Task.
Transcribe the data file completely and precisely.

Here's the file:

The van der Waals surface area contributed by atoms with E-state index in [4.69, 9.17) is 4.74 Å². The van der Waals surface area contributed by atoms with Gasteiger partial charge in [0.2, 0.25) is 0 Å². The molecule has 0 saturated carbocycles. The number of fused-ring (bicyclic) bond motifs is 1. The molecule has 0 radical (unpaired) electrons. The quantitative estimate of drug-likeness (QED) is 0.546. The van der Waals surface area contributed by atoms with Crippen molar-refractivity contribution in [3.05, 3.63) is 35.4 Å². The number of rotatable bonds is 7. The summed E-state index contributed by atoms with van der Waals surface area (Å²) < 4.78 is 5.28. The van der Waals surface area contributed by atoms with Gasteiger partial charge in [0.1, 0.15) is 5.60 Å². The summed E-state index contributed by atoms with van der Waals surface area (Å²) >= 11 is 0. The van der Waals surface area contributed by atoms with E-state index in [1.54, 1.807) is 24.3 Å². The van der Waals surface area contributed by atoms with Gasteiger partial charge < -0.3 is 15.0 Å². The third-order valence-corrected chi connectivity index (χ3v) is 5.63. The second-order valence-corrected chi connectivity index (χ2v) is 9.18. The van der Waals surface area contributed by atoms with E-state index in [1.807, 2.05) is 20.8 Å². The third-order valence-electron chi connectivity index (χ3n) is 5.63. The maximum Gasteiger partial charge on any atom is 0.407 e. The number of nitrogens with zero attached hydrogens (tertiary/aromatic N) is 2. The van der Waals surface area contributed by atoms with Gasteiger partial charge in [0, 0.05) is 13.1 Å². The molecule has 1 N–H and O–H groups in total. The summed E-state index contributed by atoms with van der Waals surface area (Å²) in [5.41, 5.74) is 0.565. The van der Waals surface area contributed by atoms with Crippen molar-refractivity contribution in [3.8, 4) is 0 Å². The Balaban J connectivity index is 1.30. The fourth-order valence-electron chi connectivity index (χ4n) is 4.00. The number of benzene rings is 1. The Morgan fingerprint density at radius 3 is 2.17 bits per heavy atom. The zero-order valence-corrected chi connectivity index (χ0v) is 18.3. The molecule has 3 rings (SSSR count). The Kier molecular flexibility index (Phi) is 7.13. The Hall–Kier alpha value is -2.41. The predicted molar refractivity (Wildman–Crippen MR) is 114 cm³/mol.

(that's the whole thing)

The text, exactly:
The van der Waals surface area contributed by atoms with E-state index in [4.69, 9.17) is 4.74 Å². The van der Waals surface area contributed by atoms with Gasteiger partial charge in [0.2, 0.25) is 0 Å². The molecule has 0 saturated carbocycles. The number of fused-ring (bicyclic) bond motifs is 1. The molecule has 0 radical (unpaired) electrons. The quantitative estimate of drug-likeness (QED) is 0.546. The van der Waals surface area contributed by atoms with Crippen molar-refractivity contribution in [3.05, 3.63) is 35.4 Å². The number of rotatable bonds is 7. The summed E-state index contributed by atoms with van der Waals surface area (Å²) < 4.78 is 5.28. The van der Waals surface area contributed by atoms with Gasteiger partial charge in [0.1, 0.15) is 5.60 Å². The summed E-state index contributed by atoms with van der Waals surface area (Å²) >= 11 is 0. The van der Waals surface area contributed by atoms with E-state index in [1.54, 1.807) is 24.3 Å². The van der Waals surface area contributed by atoms with Gasteiger partial charge < -0.3 is 15.0 Å². The third-order valence-corrected chi connectivity index (χ3v) is 5.63. The second-order valence-corrected chi connectivity index (χ2v) is 9.18. The van der Waals surface area contributed by atoms with E-state index in [1.807, 2.05) is 20.8 Å². The third-order valence-electron chi connectivity index (χ3n) is 5.63. The maximum Gasteiger partial charge on any atom is 0.407 e. The number of nitrogens with zero attached hydrogens (tertiary/aromatic N) is 2. The van der Waals surface area contributed by atoms with Gasteiger partial charge in [0, 0.05) is 13.1 Å². The molecule has 1 N–H and O–H groups in total. The summed E-state index contributed by atoms with van der Waals surface area (Å²) in [5.41, 5.74) is 0.565. The van der Waals surface area contributed by atoms with Crippen molar-refractivity contribution in [3.8, 4) is 0 Å². The Balaban J connectivity index is 1.30. The fourth-order valence-electron chi connectivity index (χ4n) is 4.00. The number of benzene rings is 1. The Morgan fingerprint density at radius 3 is 2.17 bits per heavy atom. The zero-order valence-corrected chi connectivity index (χ0v) is 18.3. The molecule has 3 rings (SSSR count). The Kier molecular flexibility index (Phi) is 7.13. The Hall–Kier alpha value is -2.41. The predicted molar refractivity (Wildman–Crippen MR) is 114 cm³/mol.